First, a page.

Motorcycle Mayhem in This Week’s Holy Hunter of Music Videos

April's BACK and delivering videos from Spiritualized, Twin Shadow and T-ara. 

It’s been a while - I’ll give you that. However, I have the ultimate alibi: I was engaged in a cross-country tour in which I took the shape of a couple dinosaurs.
English neo-psychedelia staple Spiritualized (arguably just frontman Jason Pierce himself) unleashed their true to roots seventh studio album, Sweet Heart Sweet Light, back in April and the standout track “Little Girl” recently received the Vincent Haycock-helmed video treatment. In it we follow the titular runaway character portrayed by none other than the UK’s first pro female stunt rider, Chesca Miles. I should add that less interestingly, she moonlights as a singer, model and actress. During the course of the three-day shoot there were reportedly only two crashes, one wrecked bike, a near-death tank rattle, twelve burnt-out tires, a broken whipped cream charger and a near arrest after police caught producers mid high-speed tracking shot on the autobahn into Berlin at 4:00 a.m. I can’t fathom a more thrilling evening in Eisenhüttenstadt.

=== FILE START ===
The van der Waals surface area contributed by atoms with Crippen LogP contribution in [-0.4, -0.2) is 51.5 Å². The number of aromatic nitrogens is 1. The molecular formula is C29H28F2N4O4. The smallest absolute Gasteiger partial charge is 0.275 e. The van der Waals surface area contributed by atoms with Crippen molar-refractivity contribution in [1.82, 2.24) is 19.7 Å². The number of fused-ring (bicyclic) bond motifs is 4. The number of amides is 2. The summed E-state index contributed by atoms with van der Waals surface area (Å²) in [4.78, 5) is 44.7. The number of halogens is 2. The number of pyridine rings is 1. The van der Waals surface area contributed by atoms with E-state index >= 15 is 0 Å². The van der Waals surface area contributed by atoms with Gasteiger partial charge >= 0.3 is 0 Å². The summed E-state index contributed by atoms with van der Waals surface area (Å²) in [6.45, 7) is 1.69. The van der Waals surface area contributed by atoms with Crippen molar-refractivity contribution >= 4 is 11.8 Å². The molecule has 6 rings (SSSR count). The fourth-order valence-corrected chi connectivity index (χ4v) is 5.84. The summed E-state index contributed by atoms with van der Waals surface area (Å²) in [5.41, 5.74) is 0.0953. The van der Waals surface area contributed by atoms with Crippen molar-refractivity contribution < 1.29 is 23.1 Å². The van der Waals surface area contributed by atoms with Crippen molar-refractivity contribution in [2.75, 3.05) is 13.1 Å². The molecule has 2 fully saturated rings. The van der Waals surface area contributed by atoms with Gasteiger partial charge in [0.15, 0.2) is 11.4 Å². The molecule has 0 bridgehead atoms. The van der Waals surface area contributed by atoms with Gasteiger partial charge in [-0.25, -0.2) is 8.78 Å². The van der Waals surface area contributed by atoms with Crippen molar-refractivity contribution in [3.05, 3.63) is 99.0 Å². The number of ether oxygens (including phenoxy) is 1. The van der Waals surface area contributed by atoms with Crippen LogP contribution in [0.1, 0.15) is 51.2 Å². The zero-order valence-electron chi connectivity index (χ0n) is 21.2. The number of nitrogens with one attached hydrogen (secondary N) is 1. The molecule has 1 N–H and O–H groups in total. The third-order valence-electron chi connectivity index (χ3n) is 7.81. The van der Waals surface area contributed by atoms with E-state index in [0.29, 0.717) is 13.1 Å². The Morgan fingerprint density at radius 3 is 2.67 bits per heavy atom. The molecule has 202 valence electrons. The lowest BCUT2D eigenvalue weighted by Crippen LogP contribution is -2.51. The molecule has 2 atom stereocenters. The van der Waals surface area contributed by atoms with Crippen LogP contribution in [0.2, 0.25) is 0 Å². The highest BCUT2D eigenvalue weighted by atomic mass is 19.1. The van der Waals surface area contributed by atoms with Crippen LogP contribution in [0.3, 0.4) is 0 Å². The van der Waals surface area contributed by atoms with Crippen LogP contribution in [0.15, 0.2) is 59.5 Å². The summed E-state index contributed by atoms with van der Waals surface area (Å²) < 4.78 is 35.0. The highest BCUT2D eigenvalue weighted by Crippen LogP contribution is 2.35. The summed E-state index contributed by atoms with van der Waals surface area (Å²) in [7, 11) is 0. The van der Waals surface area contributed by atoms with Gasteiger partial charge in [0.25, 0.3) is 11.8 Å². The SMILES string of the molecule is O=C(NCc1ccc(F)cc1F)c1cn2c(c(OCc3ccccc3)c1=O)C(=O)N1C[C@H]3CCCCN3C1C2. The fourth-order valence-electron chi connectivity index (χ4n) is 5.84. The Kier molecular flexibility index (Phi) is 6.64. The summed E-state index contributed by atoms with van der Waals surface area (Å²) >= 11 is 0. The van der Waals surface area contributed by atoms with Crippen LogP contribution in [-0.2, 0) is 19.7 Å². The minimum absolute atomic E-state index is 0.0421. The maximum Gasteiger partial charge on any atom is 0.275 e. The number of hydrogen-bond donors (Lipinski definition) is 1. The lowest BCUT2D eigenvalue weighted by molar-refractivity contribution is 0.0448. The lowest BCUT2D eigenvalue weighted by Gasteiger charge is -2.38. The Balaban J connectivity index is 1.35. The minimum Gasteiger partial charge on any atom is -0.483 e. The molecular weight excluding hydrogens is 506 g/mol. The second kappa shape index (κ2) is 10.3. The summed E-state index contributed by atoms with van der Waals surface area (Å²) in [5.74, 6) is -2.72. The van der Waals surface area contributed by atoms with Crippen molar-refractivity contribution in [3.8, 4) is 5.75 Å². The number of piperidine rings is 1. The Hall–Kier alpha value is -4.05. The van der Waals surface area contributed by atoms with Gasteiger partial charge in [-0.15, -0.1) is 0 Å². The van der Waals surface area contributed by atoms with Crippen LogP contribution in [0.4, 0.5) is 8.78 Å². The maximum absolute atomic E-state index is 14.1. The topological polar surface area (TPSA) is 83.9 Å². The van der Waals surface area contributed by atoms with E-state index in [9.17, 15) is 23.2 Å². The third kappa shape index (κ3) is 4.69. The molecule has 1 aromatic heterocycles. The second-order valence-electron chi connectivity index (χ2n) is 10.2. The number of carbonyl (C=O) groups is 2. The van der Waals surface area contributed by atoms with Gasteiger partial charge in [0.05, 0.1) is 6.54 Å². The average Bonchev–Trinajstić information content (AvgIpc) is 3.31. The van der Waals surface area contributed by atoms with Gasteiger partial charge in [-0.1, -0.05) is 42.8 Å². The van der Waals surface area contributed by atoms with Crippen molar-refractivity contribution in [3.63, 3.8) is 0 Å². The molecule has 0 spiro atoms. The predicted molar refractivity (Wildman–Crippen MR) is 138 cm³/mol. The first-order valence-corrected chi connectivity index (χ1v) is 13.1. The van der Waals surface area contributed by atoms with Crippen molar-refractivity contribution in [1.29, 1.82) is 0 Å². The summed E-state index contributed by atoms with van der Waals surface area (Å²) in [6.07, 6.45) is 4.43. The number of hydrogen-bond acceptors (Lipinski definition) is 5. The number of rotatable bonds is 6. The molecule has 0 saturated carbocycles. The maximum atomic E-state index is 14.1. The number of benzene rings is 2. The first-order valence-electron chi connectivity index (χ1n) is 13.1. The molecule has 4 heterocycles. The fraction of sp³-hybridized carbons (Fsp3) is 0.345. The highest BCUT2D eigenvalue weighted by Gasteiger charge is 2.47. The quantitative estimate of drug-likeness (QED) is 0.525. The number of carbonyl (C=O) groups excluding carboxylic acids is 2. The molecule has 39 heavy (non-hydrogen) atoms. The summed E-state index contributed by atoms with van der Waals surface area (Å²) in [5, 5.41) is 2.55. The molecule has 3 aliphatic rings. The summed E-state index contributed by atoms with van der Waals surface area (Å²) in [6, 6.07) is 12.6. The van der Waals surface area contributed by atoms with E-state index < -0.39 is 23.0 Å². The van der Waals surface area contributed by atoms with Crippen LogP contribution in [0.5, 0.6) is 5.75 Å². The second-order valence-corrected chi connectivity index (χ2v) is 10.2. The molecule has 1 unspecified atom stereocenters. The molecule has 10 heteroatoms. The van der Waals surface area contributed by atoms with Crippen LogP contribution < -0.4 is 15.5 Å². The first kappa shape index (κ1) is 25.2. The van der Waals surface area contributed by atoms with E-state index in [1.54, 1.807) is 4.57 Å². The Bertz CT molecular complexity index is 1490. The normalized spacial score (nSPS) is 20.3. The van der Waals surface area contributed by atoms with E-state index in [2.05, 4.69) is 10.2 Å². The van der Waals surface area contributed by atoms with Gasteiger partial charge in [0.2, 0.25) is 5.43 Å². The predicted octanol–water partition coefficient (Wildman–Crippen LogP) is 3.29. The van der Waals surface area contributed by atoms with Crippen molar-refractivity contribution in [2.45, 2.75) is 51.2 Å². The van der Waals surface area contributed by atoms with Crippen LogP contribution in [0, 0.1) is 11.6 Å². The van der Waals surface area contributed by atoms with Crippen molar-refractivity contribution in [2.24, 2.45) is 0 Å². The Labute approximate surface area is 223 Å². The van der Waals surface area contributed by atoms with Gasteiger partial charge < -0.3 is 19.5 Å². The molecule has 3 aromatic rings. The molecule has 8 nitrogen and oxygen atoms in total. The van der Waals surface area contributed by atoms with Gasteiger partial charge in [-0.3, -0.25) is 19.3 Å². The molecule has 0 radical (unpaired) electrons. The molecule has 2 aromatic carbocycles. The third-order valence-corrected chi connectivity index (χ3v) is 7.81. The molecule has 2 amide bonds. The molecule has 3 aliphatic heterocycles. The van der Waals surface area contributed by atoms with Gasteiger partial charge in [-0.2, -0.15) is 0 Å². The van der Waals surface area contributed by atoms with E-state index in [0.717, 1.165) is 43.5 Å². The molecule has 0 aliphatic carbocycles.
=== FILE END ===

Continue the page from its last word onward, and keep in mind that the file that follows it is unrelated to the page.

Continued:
Dubbed the Dominican Daryl Hall last year when no one knew why there was a column about music videos here, it truly seems like ages since we’ve seen something new from George Lewis Jr. or alternately, Twin Shadow. I pre-ordered his newest album, Confess so I could shell out the money sooner and listen two hours before my fellow man, which is why I feel completely at ease referring to him by his given name. The Keith Musil-directed video for the infectious “Five Seconds” chronicles a chatoyant death-defying trek via two wheels in which George is pitted against a masked, bat-wielding gang (AHEM). The video already has a sequel.

T-ara are a South Korean pop assemblage currently eight young women deep. Research further demonstrates a semi-brutal turnover rate, as well as the group’s knack for annually rotating leaders so each have their moment in the sun (read: time to prove their worth or taste the boot). And this time they require your attention for over ten minutes. In the video for “Day by Day,” part one of a legendary, post-apocalyptic tale has been woven. It’s at once difficult to pin down and then again easily summed up by the anime transfusion around the eight and a quarter minute mark. Watch now and question motives never.